3.) What information do you get from contour lines?_____________________________ 4. These are the contour lines from the USGS topo maps. Identify some of these.) What are the units?_____________________________________________________ . navigate to \\depeia1fsd2550\workspace\data_layers\topography and preview the layer file 'Elevation_Contours'.While still zoomed in to this area.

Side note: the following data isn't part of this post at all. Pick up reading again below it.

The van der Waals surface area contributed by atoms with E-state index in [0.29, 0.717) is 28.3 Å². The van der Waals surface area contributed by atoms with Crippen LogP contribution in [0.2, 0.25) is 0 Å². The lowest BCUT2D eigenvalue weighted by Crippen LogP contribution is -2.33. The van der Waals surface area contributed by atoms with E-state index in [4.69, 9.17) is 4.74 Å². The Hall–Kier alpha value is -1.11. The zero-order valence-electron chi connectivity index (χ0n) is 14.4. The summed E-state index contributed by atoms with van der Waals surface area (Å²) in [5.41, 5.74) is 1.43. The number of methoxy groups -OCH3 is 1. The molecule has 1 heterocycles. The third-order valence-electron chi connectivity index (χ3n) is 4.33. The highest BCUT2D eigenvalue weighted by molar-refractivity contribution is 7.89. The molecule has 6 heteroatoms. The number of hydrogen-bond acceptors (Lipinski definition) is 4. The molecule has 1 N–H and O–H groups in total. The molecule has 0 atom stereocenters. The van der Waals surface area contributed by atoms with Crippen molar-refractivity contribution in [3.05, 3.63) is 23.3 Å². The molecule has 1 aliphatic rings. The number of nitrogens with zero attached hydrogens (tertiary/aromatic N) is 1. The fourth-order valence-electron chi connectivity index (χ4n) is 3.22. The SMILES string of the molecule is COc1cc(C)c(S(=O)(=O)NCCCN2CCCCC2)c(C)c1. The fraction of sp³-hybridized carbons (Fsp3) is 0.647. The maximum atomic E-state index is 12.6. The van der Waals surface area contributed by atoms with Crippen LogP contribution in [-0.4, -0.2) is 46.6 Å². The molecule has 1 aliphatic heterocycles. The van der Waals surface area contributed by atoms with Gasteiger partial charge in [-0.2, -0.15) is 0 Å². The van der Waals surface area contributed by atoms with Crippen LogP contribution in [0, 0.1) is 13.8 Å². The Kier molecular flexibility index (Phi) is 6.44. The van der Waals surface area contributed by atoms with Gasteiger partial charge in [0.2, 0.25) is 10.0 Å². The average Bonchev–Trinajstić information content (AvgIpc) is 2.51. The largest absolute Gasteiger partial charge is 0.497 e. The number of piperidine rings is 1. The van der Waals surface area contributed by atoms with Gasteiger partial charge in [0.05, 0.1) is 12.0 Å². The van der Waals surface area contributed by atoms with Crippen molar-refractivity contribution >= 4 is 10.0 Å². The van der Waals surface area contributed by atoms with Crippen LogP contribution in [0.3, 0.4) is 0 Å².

Identify several areas on the peak.) Does the elevation change at different locations on the peak?____________________ 10. 11. This is a triangular irregular network (TIN) created from the contours and other USGS elevation data. you have seen several examples in this class of GIS applications which utilize terrain data.Finally. but choose a hill anyway). while still zoomed into the same area. navigate to z:\images\tins\china-lake and preview the file 'tin24'.) Name one specific application in your area of work which could utilize terrain data in GIS: ________________________________________________________________ .) What are the units?_____________________________________________________ 7.) What is the significance of the line along the shoreline of China Lake? ________________________________________________________________________ Zoom back out to the entire extent of the TIN. 9. then zoom into an area with a peak. Within a single triangle. identify a point near each corner. which measurement(s) changed?________________________________________________________________ 8. 5.) Why or why not?______________________________________________________ Finally.) When you identified the three different corners. so that you can see the whole peak (not that there are really any mountains near China Lake.) What information do you get from a USGS TIN?______________________________ 6. Zoom in on an area of the China Lake shoreline until you can see the actual triangles that make up the TIN.